Over 100 trillion cubic feet of natural gas reserves have made Mozambique one of the most attractive gas plays worldwide, and while several challenges have caused delays in project development, the country celebrated the export of its first-ever Liquefied Natural Gas (LNG) shipment last November.
With the start-up of production from the Corul Sul Floating LNG (FLNG) facility, new opportunities have opened up across the Mozambican natural gas sector. But what does first export mean for the country and what can we expect in 2023 and beyond?
What is the Coral Sul FLNG project?
Located in the Rovuma Basin offshore Mozambique, the Coral Sul project comprises an FLNG facility with the capacity to produce 3.4 million tons per annum (mtpa) of LNG. Linked to six subsea gas-producing wells, the project produces and sells gas from the southern part of the country’s lucrative Coral field – located in Area 4 of the Rovuma Basin – with estimated reserves of 140 billion cubic meters of gas.
While a series of security threats coupled with impacts attributed to the COVID-19 pandemic caused delays in project development, in 2021, the FLNG facility arrived in the country and first gas was introduced to the vessel in June 2022. In November 2022, the country celebrated the first shipment of LNG to Europe.
What does First Export Mean Globally?
While Mozambique has been a gas producer since 2004 through the commercial production of gas at the Pande onshore gas field, Coral Sul represents the first offshore development and first-ever LNG export – an achievement that could not come at a better time both for the country and global energy markets. For Europe, the LNG shipment comes when the bloc is urgently seeking alternative LNG suppliers, as the move to reduce reliance on Russian gas has unleashed an energy crisis across the European continent. As the bloc enters into its winter months and demand grows substantially, new supplies from Mozambique could bring the much-needed relief that Europe needs.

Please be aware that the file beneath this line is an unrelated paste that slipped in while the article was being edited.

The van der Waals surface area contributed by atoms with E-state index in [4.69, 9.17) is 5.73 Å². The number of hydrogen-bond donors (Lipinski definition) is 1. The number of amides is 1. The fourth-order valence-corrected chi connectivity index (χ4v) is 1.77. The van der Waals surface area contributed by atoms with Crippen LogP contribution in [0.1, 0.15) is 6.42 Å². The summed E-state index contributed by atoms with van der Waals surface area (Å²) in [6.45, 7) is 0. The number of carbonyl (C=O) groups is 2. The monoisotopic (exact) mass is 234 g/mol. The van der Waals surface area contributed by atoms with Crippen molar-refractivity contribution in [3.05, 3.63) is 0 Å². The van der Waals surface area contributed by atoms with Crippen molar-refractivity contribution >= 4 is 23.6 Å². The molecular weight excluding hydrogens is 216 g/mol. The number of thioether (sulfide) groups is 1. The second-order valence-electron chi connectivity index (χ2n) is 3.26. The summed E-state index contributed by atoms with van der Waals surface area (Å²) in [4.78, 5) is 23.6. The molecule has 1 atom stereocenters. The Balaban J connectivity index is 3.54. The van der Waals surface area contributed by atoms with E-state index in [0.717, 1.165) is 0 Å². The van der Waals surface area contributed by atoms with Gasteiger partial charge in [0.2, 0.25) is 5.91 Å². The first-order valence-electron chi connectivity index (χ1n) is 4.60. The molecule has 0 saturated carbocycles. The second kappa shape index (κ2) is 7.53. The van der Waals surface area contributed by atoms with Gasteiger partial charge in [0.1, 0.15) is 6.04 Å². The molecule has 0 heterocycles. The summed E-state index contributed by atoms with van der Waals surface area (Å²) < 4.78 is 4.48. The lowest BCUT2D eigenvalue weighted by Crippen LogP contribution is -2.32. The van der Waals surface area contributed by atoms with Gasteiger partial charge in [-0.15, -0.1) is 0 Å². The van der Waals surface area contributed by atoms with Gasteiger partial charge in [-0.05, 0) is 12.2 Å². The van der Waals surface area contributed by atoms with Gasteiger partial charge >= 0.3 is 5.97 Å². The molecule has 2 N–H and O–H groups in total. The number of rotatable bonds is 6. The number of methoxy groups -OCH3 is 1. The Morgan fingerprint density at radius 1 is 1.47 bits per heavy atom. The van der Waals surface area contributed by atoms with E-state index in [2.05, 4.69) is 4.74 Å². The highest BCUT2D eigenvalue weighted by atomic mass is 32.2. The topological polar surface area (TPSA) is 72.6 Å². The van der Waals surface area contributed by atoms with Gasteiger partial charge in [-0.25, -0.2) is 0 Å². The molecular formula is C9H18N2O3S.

What does First Export Mean for Mozambique?
The benefits of first export go beyond supply easings internationally. For Mozambique, the commercialization of offshore gas reserves will bring in significant export revenues that can help kickstart industrialization and broader socioeconomic growth for the developing nation. With the project set to position the country as one of the world’s top ten biggest LNG exporters, the associated influx in foreign revenue will be key to accelerating both infrastructure and sub-sector development. The country expects to make an estimated $96 billion in revenue over the lifetime of the Rovuma gas reserves – approximately five times the country’s current GDP.
With improved revenue generation, Mozambique is set to witness unprecedented growth across the socioeconomic spectrum, with specific focus being placed on infrastructure, national electrification and industrial development. Furthermore, these opportunities will not be exclusive for the country, but rather, the entire southern African region will benefit. As it stands, neighboring countries such as South Africa, Zimbabwe and Zambia continue to face inconsistent power supplies, with both COVID-19 and geopolitical impacts deepening existing energy crises. With over 600 million people without access to electricity in sub-Saharan Africa, Mozambican gas supplies could be the solution the continent needs.
While Coral Sul is focused predominantly on exports, its start of production signals new opportunities for other projects in the basin to resume development, thereby increasing domestic capacity and regional exports. Security threats owing to an insurgency in the northern province of Cabo Delgado in Mozambique have not only impacted Coral Sul, but also caused delays and declarations of force majeure for other developments, including TotalEnergies’ 12.8-mtpa Mozambique LNG project. Nevertheless, the French major is targeting first LNG production as early as 2023, owing largely to efforts undertaken by the Mozambican Government to address the security situation and regain stability in the province.
In addition to its economic opportunities, the Coral Sul project is set to usher in a new era of domestic growth, in part due to the specific local content requirements placed on development. With the aim of improving capacity building and skills and technology transfer, the Government of Mozambique has ensured that the development will translate into tangible employment opportunities for the local population, with 858 new direct, indirect and induced jobs created through the life cycle of the project. As new projects come online and Coral Sul ramps up production, the people and the national economy of Mozambique stand to benefit.